House GOP leaders struggle with their one job

House Majority Whip Steve Scalise of La. speaks to reporters on Capitol Hill in Washington on Nov. 18, 2014. (J. Scott Applewhite/AP)
House Majority Whip Steve Scalise of La. speaks to reporters on Capitol Hill in Washington on Nov. 18, 2014.
As Internet memes go, "you had one job" is my personal favorite. The basic idea is finding examples of people who are given one, fairly simple task to complete, but who manage to screw it up in embarrassing fashion. There's no shortage of funny incidents to document the phenomenon.
Less fun, however, is watching members of the House Republican leadership fail at their one job. Roll Call reported overnight:

A marathon markup of House Republicans' proposed 2016 federal budget ended after midnight Wednesday with no resolution between the two GOP factions -- defense hawks on one side, fiscal conservatives on the other -- determined to put their own, seemingly incompatible stamps on the largely symbolic spending plan. Members and aides weren't immediately sure early Thursday if or when the House Budget panel would reconvene to try again to move the budget out of committee and onto the floor. The chaos signaled a minor vote-counting crisis had escalated into another full-scale meltdown between GOP leaders and fiscal conservatives.

The process is supposed to be much easier than this. Last year, for example, the chairman of the House Budget Committee -- Paul Ryan, at the time -- unveiled his blueprint, which was soon after embraced by the committee's GOP majority. The plan was on the floor and clearing the chamber soon after.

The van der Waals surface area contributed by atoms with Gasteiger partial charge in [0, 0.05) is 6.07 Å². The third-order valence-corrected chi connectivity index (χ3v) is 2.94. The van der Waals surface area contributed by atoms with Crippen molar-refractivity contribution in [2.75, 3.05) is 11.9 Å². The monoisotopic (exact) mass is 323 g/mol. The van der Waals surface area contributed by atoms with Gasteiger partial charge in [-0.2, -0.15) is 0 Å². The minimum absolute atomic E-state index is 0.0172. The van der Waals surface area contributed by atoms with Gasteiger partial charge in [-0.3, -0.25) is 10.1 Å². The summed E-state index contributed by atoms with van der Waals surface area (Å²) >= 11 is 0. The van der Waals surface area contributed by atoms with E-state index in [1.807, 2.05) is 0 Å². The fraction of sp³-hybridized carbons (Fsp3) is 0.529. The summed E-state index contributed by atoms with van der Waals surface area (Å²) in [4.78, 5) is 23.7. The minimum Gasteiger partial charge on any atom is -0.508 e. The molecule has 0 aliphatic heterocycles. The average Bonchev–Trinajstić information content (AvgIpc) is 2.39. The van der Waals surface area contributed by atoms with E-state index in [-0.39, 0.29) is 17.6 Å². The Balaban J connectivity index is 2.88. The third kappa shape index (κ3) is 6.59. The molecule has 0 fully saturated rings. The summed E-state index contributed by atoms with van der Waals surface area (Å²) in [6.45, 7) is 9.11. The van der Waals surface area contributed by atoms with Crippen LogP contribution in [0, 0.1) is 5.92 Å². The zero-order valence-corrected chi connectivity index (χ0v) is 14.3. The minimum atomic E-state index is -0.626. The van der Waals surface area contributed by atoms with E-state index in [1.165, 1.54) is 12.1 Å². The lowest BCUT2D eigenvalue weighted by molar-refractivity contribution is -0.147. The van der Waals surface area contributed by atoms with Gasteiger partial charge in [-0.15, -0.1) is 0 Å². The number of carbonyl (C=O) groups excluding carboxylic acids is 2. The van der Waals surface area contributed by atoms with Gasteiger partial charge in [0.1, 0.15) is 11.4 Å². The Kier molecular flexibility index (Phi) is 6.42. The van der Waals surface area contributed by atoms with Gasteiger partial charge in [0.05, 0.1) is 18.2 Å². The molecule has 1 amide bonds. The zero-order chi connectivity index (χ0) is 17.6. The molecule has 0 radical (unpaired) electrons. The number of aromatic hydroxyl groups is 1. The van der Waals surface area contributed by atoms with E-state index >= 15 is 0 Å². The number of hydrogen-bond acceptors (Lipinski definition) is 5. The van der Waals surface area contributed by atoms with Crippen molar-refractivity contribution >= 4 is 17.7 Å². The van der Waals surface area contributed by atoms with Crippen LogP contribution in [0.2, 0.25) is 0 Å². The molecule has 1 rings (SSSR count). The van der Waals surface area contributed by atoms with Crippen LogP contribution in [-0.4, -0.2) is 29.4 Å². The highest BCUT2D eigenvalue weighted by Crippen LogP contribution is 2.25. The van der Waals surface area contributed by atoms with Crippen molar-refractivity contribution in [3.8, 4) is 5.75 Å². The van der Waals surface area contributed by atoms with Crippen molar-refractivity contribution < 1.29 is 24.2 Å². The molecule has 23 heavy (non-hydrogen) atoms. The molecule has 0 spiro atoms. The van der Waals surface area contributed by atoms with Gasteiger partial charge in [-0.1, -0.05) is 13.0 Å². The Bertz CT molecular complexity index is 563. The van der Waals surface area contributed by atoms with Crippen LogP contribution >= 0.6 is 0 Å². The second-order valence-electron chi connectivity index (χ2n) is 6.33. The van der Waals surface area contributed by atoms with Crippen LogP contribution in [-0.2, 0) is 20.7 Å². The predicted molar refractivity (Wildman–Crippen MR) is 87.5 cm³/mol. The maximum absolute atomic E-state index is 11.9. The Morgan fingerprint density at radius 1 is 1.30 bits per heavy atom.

Last night, however, the process broke down, with Republicans fighting among themselves. One faction is desperate to use budget tricks and gimmicks to increase defense spending, while a rival contingent wants lower spending on everything, including the military. (Senate Republicans are also divided and represent their own distinct clique.)
The funny part, however, came late last night when GOP leaders showed up to "fix" the problem.
National Journal reported that House Budget Committee Chairman Tom Price (R-Ga.) told the Republican leadership that his committee members weren't prepared to go along with a plan to increase Pentagon spending further. Party leaders didn't believe him.

Skeptical of his claims, Majority Whip Steve Scalise and Chief Deputy Whip Patrick McHenry went over his head and checked with committee members on their own. They found that according to their tally, an amendment would be able to pass, the aides said. So around 7 p.m., the committee released an amendment from Rep. Todd Rokita that appeared to be crafted to appease defense hawks' concerns. But Scalise and McHenry seem to have miscounted -- leading to the recess, an intense closed-door meeting and ultimately, calling it a night without a vote on Rokita's amendment.

Defense hawks within the GOP say they won't support the budget plan without increased spending. Deficit hawks within the GOP say they won't support the budget plan with the increased spending.
Scalise and his whip team thought they knew what they were doing, but they stumbled despite having just one job: counting votes.
It's likely House Republicans will eventually figure something out and a far-right budget will eventually pass, but in the meantime, the GOP leadership's reputation continues to deteriorate.